Another way we can use colored filters is when doing astrophotography. Green filters can help with increasing contrast of the moon. Clearsky filters reduce the influence of light pollution diffused by the dust and moisture in the Earth's atmosphere (much like the green filter in the example above with the red light and fog).

For Color film photography:

Even when using B&W film, or when using a digital camera to produce B&W photos, the world we are imaging is not B&W. It is in color. Sometimes those colors are highly saturated and intense. Sometimes those colors are muted and look almost monochrome, depending on the nature of light shining on the scene. But our human visual system sees the world in color.

Our human eye/brain visual system is also remarkable for adapting to differing lighting conditions when deciding what colors to assign to different things. Film is helpless in this respect. We need to put daylight balanced film in our camera when shooting in daylight. We need to use tungsten balanced film when shooting with electric tungsten lights. When shooting under flickering fluorescent lighting, we don't even have color films available that are balanced for the many different varieties of fluorescing lights that all have slightly different color output. But then, even daylight has different spectral content depending on things like the angle of the sun above the horizon, how many clouds are in the sky, or how much moisture, dust, and other pollutants are in the air. Shaded areas outdoors during mid-day have different color casts than the same areas when the sun is at a different angle and shining directly on them.

Filters to the rescue.

The filter you call "pink" is actually a light magenta filter. Back in the days of film, a Skylight filter was a slightly magenta filter that also blocked UV rays. UV shows up on many films as a blue to violet color cast. The skylight filter can be used to block the UV and enough of the blue color cast, especially on overcast days, to make the colors of things in the distance, such as mountains or a city across a bay, to look more like their colors under brighter sunshine. A skylight filter also makes it look like less of the non-blue light the distant subjects are reflecting is being scattered by the air between subject and the camera. Whether this inexpensive filter also blocks UV like a skylight filter does is unknown if it's not marked with a standardized filter number.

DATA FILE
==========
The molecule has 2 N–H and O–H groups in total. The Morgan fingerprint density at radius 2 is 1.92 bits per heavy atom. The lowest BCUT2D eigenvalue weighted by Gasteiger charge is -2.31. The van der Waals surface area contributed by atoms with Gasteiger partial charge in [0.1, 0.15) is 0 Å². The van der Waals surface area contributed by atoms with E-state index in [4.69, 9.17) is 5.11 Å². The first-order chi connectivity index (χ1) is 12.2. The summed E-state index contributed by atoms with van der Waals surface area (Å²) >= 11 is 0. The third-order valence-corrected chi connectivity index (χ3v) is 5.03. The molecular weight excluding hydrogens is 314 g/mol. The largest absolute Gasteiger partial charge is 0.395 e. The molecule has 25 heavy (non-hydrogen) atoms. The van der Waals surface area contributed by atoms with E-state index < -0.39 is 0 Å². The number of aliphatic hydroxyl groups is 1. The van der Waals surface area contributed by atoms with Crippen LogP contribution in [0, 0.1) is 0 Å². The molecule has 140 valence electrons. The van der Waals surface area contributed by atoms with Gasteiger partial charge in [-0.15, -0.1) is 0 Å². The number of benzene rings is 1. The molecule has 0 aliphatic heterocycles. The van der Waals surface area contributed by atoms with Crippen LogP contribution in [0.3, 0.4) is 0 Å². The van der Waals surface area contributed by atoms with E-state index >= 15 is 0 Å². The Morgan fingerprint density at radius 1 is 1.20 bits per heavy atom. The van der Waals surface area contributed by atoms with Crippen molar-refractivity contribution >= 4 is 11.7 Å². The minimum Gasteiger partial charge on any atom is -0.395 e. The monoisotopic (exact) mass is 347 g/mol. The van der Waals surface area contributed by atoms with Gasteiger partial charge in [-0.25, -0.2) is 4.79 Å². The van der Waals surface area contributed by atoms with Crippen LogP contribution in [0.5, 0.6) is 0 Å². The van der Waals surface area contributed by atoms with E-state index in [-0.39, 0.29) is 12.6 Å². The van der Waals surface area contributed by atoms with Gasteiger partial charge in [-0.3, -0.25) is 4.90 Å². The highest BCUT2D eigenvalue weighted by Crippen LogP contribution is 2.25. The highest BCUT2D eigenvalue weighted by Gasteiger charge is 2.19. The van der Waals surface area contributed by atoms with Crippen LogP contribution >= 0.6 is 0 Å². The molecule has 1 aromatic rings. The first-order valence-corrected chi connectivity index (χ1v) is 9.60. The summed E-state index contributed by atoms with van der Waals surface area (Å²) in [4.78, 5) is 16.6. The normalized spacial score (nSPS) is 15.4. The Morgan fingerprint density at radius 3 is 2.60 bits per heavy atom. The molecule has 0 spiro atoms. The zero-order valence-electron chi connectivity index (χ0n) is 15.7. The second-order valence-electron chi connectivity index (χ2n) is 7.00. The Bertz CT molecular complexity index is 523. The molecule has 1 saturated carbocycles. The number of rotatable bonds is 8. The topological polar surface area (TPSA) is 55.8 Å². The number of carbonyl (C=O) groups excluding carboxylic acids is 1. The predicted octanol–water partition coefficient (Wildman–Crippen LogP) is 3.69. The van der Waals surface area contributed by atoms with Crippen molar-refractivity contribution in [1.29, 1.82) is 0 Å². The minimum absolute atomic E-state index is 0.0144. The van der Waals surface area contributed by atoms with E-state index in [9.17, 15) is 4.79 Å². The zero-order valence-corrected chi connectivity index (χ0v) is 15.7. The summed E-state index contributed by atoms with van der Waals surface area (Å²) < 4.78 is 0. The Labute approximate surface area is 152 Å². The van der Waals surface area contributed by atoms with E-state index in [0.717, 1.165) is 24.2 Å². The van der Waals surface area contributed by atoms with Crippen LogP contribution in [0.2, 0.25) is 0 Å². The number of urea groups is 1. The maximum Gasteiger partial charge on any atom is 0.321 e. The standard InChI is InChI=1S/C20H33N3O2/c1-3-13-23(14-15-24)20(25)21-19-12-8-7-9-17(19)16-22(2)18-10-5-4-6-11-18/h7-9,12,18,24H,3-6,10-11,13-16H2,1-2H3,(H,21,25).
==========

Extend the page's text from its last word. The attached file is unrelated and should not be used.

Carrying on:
The "pink" filter might also be a correcting filter for use with old-style fluorescent light, which output a very greenish color cast on color film. Again, whether it is effective for use as an FL-A, FL-W, or FL-D filter is unknown unless it is marked as such. Your "purple" filter appears to be a stronger version of the same thing.

Blue filters are used to shoot under tungsten light with daylight balanced color film. Orange filters are used to shoot in daylight with tungsten balanced color film.

What about using colored filters with digital?

Usually one is better off shooting without any color filters with a digital camera and saving the raw data so that color filters, or the same effects as color filters, can be applied in the raw conversion process. You can even try applying different color filters to the same raw image file when using raw conversion apps that offer filter simulation options or allow third party plug-ins that offer such filter options.

Since most digital cameras sold to consumers in retail stores, whether brick & mortar or online, include a UV filter in the stack of glass directly in front of the sensor, you don't need a UV filter at all when using digital cameras.

Keep in mind that the effect of applying virtual color filters in digital postprocessing will be more specific about what colors they do and do not affect than adjusting color temperature and white balance. Changing color temperature and white balance shifts all of the colors in an image in one direction or the other. Color filters are more selective, affecting "opposite" colors to a greater degree while not affecting "like" colors very much at all.

There are a few specific exceptions when it might make sense to use physical color filters when capturing digital images, particularly if the final image is intended to be B&W. If one part of the visible spectrum is much brighter or more intense than the rest of the spectrum in the light illuminating the scene, by adding an "opposite" color filter the inordinately out-of-balance light can be attenuated and overall exposure increased to capture more of the other colors in the visible spectrum without blowing out the highlights in the offending color. This helps prevent noise that would be caused by raising the dimmer color out of the shadows of a dimmer exposure in postprocessing. That's how the "anti-pollution" filters used for astrophotography do their thing.